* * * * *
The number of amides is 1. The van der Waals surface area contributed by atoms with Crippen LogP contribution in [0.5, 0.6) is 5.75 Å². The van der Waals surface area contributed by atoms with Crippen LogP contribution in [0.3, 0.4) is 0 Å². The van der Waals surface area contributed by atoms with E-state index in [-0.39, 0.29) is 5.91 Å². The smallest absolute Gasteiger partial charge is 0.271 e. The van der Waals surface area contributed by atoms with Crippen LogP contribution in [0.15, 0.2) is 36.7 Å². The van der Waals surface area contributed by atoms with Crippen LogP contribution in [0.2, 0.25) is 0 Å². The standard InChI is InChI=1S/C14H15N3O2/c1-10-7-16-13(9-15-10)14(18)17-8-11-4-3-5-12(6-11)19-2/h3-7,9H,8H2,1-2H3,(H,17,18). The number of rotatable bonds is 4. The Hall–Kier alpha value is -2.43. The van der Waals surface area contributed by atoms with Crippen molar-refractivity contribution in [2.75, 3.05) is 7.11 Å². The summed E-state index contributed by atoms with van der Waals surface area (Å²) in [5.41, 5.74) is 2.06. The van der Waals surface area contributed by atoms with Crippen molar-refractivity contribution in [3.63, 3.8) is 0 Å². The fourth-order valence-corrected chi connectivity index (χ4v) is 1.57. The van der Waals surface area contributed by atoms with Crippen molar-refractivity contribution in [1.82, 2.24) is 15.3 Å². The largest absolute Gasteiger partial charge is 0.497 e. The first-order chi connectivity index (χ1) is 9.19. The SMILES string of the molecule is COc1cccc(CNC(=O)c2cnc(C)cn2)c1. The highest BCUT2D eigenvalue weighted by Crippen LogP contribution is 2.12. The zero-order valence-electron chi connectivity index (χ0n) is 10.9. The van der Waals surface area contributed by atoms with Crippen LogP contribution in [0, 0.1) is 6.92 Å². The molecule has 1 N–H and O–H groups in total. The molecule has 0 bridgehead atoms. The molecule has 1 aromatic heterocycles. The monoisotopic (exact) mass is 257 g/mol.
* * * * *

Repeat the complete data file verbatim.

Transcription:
The number of amides is 1. The van der Waals surface area contributed by atoms with Crippen LogP contribution in [0.5, 0.6) is 5.75 Å². The van der Waals surface area contributed by atoms with Crippen LogP contribution in [0.3, 0.4) is 0 Å². The van der Waals surface area contributed by atoms with E-state index in [-0.39, 0.29) is 5.91 Å². The smallest absolute Gasteiger partial charge is 0.271 e. The van der Waals surface area contributed by atoms with Crippen LogP contribution in [0.15, 0.2) is 36.7 Å². The van der Waals surface area contributed by atoms with Crippen LogP contribution in [0.2, 0.25) is 0 Å². The standard InChI is InChI=1S/C14H15N3O2/c1-10-7-16-13(9-15-10)14(18)17-8-11-4-3-5-12(6-11)19-2/h3-7,9H,8H2,1-2H3,(H,17,18). The number of rotatable bonds is 4. The Hall–Kier alpha value is -2.43. The van der Waals surface area contributed by atoms with Crippen molar-refractivity contribution in [2.75, 3.05) is 7.11 Å². The summed E-state index contributed by atoms with van der Waals surface area (Å²) in [5.41, 5.74) is 2.06. The van der Waals surface area contributed by atoms with Crippen molar-refractivity contribution in [3.63, 3.8) is 0 Å². The fourth-order valence-corrected chi connectivity index (χ4v) is 1.57. The van der Waals surface area contributed by atoms with Crippen molar-refractivity contribution in [1.82, 2.24) is 15.3 Å². The largest absolute Gasteiger partial charge is 0.497 e. The first-order chi connectivity index (χ1) is 9.19. The SMILES string of the molecule is COc1cccc(CNC(=O)c2cnc(C)cn2)c1. The highest BCUT2D eigenvalue weighted by Crippen LogP contribution is 2.12. The zero-order valence-electron chi connectivity index (χ0n) is 10.9. The van der Waals surface area contributed by atoms with Crippen LogP contribution in [0, 0.1) is 6.92 Å². The molecule has 1 N–H and O–H groups in total. The molecule has 0 bridgehead atoms. The molecule has 1 aromatic heterocycles. The monoisotopic (exact) mass is 257 g/mol.